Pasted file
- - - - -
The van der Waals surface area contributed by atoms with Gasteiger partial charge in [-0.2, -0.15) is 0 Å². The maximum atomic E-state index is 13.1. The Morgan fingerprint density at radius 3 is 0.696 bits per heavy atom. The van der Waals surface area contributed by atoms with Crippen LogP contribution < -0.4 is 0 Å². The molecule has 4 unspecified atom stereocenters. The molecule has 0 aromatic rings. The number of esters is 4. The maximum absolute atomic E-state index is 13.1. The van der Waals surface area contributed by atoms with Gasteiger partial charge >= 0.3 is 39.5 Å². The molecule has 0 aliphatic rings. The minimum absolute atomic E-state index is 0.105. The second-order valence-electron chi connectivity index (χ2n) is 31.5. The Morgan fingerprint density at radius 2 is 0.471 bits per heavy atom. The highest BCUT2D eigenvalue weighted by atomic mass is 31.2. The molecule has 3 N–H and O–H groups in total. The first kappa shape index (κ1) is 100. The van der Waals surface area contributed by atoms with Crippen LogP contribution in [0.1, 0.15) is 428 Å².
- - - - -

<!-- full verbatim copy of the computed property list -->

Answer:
The van der Waals surface area contributed by atoms with Gasteiger partial charge in [-0.2, -0.15) is 0 Å². The maximum atomic E-state index is 13.1. The Morgan fingerprint density at radius 3 is 0.696 bits per heavy atom. The van der Waals surface area contributed by atoms with Crippen LogP contribution < -0.4 is 0 Å². The molecule has 4 unspecified atom stereocenters. The molecule has 0 aromatic rings. The number of esters is 4. The maximum absolute atomic E-state index is 13.1. The van der Waals surface area contributed by atoms with Gasteiger partial charge >= 0.3 is 39.5 Å². The molecule has 0 aliphatic rings. The minimum absolute atomic E-state index is 0.105. The second-order valence-electron chi connectivity index (χ2n) is 31.5. The Morgan fingerprint density at radius 2 is 0.471 bits per heavy atom. The highest BCUT2D eigenvalue weighted by atomic mass is 31.2. The molecule has 3 N–H and O–H groups in total. The first kappa shape index (κ1) is 100. The van der Waals surface area contributed by atoms with Crippen LogP contribution in [0.1, 0.15) is 428 Å².